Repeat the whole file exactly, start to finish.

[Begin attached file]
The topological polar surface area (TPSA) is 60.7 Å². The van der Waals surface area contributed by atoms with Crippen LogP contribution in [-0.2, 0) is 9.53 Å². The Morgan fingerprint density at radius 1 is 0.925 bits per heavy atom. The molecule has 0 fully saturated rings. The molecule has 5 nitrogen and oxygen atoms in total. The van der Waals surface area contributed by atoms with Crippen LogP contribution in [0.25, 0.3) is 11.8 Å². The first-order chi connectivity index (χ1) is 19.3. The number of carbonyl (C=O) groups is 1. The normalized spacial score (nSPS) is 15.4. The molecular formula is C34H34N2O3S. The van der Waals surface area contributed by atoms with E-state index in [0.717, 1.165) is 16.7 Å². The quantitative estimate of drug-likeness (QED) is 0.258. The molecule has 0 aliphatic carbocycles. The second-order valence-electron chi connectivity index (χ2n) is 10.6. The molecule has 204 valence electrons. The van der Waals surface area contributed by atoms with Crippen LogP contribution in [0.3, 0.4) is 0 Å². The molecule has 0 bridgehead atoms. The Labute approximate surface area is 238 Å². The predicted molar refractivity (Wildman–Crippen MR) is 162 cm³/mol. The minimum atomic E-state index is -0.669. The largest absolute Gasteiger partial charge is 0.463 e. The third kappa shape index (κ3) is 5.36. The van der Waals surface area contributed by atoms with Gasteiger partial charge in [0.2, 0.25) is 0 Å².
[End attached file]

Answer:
The topological polar surface area (TPSA) is 60.7 Å². The van der Waals surface area contributed by atoms with Crippen LogP contribution in [-0.2, 0) is 9.53 Å². The Morgan fingerprint density at radius 1 is 0.925 bits per heavy atom. The molecule has 0 fully saturated rings. The molecule has 5 nitrogen and oxygen atoms in total. The van der Waals surface area contributed by atoms with Crippen LogP contribution in [0.25, 0.3) is 11.8 Å². The first-order chi connectivity index (χ1) is 19.3. The number of carbonyl (C=O) groups is 1. The normalized spacial score (nSPS) is 15.4. The molecular formula is C34H34N2O3S. The van der Waals surface area contributed by atoms with E-state index in [0.717, 1.165) is 16.7 Å². The quantitative estimate of drug-likeness (QED) is 0.258. The molecule has 0 aliphatic carbocycles. The second-order valence-electron chi connectivity index (χ2n) is 10.6. The molecule has 204 valence electrons. The van der Waals surface area contributed by atoms with Crippen LogP contribution in [0.3, 0.4) is 0 Å². The molecule has 0 bridgehead atoms. The Labute approximate surface area is 238 Å². The predicted molar refractivity (Wildman–Crippen MR) is 162 cm³/mol. The minimum atomic E-state index is -0.669. The largest absolute Gasteiger partial charge is 0.463 e. The third kappa shape index (κ3) is 5.36. The van der Waals surface area contributed by atoms with Gasteiger partial charge in [0.2, 0.25) is 0 Å².